Stories by Topic

What we’re reading, Dec. 6, 2021

Disappearing snowpack in the West. Is the end of western mountain snowpacks in sight? San Francisco Chronicle Washington Post

Disappearing water in the West. Does groundwater have a future in California, or is its depletion inevitable? Stanford Earth Matters

Disappearing water, Part II. Water agencies serving 27 million Californians are on their own next year, getting nothing from state water projects. Los Angeles Times

Disappearing water, Part III. Small farmers in the Central Valley wonder: where is Kings County water going? SJV Water

Oregon’s proposed Jordan Cove liquified natural gas project abandoned. It was designed to include a liquified natural gas terminal and a 229-mile natural gas pipeline and send liquified natural gas to Asian markets. Oregon Public Broadcasting

Interior Secretary Haaland works to eliminate racist place names, like those using the word “squaw.” How names like “Chinaman Gulch” affected one Asian American. Grist KSUT

See more Stories»


Sign up to keep up with our latest articles, sent no more than once per week (see an example).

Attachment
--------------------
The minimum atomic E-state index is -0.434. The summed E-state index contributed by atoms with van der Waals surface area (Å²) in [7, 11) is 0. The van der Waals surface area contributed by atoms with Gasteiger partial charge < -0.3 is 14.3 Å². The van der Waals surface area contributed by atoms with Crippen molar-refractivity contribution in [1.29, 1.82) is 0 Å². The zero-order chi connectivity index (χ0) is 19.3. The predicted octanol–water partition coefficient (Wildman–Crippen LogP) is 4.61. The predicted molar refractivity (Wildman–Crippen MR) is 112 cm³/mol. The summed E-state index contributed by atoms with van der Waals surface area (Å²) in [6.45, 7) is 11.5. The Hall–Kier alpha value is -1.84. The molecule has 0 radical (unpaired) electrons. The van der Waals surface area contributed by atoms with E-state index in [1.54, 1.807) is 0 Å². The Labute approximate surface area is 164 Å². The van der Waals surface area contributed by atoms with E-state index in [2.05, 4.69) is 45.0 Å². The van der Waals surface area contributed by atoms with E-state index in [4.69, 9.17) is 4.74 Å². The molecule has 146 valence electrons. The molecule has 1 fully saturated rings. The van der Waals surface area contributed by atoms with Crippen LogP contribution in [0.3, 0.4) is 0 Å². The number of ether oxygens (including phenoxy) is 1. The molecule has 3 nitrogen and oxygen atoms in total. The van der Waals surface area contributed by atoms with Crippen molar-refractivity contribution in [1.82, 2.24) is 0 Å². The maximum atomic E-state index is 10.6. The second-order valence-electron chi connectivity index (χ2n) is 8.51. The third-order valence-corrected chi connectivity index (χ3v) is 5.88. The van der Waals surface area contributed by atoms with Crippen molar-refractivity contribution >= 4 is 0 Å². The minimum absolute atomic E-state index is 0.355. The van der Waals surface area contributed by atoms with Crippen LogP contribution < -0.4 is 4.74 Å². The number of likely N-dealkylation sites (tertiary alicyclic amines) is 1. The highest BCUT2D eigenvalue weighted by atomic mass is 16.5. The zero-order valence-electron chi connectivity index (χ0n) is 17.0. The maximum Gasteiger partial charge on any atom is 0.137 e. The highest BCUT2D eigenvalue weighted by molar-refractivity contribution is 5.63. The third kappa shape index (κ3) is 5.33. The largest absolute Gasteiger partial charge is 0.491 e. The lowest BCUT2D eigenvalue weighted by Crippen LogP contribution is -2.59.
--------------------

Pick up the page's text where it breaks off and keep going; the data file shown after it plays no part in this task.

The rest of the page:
Your information will not be shared.

Staff and Contributors

Felicity Barringer

Lead writer

A national environmental correspondent during the last decade of her 28 years at The New York Times, Felicity provided an in-depth look at the adoption of AB 32, California’s landmark climate-change bill after covering state’s carbon reduction policies. MORE »

Geoff McGhee

Associate editor

Geoff McGhee specializes in interactive data visualization and multimedia storytelling. He is a veteran of the multimedia and infographics staffs at The New York Times, Le Monde and MORE »

Syler Peralta-Ramos

Editorial Assistant

Syler Peralta-Ramos is a member of the Stanford class of 2020. He has lived in Wilson, Wyoming his whole life and developed a keen interest in nature photography and conservation from a young age, inspired by the multitude of photographers that congregate in the Teton region as well as his parents who also share a love for photography.

‘& the West’ is published by the Bill Lane Center for the American West at Stanford University, which is dedicated to research, teaching, and journalism about the past, present, and future of the North American West.

Bruce E. Cain

Faculty Director

Kate Gibson

Program Manager

Past Contributors

Anna McNulty
Editorial Assistant, Fall 2021
Melina Walling
Editorial Assistant, Spring 2021
Benek Robertson
Editorial Assistant, Winter 2021
Maya Burke
Editorial Assistant, Fall 2020
Kate Selig
Editorial Assistant, Fall 2020

Francisco L. Nodarse
Editorial Assistant, Summer 2020
Devon R. Burger
Editorial Assistant, Winter 2020
Madison Pobis
Editorial Assistant, Fall 2019
Sierra Garcia
Editorial Assistant, Summer 2019

Danielle Nguyen
Editorial Assistant, Spring 2019
Carolyn P. Rice
Editorial Assistant, Winter 2019
Rebecca Nelson
Editorial Assistant, Fall 2018
Emily Wilder
Editorial Assistant, Summer 2018
Alessandro Hall
Editorial Assistant, Winter 2018 
Josh Lappen
Editorial Assistant, Fall 2017
Natasha Mmonatau
Editorial Assistant, Spring 2017
Alan Propp
Editorial Assistant, Winter 2017